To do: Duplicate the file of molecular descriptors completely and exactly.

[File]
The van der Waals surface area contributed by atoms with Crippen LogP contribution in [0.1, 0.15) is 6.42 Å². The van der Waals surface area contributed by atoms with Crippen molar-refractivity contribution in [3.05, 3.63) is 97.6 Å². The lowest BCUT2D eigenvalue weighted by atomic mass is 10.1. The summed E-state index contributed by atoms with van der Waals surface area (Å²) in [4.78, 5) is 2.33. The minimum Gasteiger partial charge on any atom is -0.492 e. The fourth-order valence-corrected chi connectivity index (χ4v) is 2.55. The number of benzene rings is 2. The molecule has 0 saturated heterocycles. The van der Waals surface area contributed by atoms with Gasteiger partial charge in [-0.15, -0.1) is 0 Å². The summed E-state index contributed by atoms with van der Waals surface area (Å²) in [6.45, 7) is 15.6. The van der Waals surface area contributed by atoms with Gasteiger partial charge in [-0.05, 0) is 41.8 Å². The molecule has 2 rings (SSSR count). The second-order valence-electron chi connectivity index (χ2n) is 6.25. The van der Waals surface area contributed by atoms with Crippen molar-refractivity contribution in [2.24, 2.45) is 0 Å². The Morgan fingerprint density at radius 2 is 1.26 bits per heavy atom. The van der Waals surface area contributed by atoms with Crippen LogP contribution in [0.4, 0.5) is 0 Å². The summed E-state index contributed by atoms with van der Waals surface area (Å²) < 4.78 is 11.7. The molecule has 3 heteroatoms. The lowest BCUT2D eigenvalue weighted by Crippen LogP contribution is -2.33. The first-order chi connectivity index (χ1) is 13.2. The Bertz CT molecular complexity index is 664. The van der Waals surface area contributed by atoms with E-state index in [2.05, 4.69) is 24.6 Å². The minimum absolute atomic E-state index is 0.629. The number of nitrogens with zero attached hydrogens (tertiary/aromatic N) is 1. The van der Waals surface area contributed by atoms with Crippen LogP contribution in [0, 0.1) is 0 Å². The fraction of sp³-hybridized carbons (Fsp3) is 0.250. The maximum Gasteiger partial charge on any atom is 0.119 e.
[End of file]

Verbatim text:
The van der Waals surface area contributed by atoms with Crippen LogP contribution in [0.1, 0.15) is 6.42 Å². The van der Waals surface area contributed by atoms with Crippen molar-refractivity contribution in [3.05, 3.63) is 97.6 Å². The lowest BCUT2D eigenvalue weighted by atomic mass is 10.1. The summed E-state index contributed by atoms with van der Waals surface area (Å²) in [4.78, 5) is 2.33. The minimum Gasteiger partial charge on any atom is -0.492 e. The fourth-order valence-corrected chi connectivity index (χ4v) is 2.55. The number of benzene rings is 2. The molecule has 0 saturated heterocycles. The van der Waals surface area contributed by atoms with Gasteiger partial charge in [-0.15, -0.1) is 0 Å². The summed E-state index contributed by atoms with van der Waals surface area (Å²) in [6.45, 7) is 15.6. The van der Waals surface area contributed by atoms with Gasteiger partial charge in [-0.05, 0) is 41.8 Å². The molecule has 2 rings (SSSR count). The second-order valence-electron chi connectivity index (χ2n) is 6.25. The van der Waals surface area contributed by atoms with Crippen molar-refractivity contribution in [2.24, 2.45) is 0 Å². The Morgan fingerprint density at radius 2 is 1.26 bits per heavy atom. The van der Waals surface area contributed by atoms with Crippen LogP contribution in [0.4, 0.5) is 0 Å². The summed E-state index contributed by atoms with van der Waals surface area (Å²) < 4.78 is 11.7. The molecule has 3 heteroatoms. The lowest BCUT2D eigenvalue weighted by Crippen LogP contribution is -2.33. The first-order chi connectivity index (χ1) is 13.2. The Bertz CT molecular complexity index is 664. The van der Waals surface area contributed by atoms with E-state index in [2.05, 4.69) is 24.6 Å². The minimum absolute atomic E-state index is 0.629. The number of nitrogens with zero attached hydrogens (tertiary/aromatic N) is 1. The van der Waals surface area contributed by atoms with Crippen LogP contribution in [0, 0.1) is 0 Å². The fraction of sp³-hybridized carbons (Fsp3) is 0.250. The maximum Gasteiger partial charge on any atom is 0.119 e.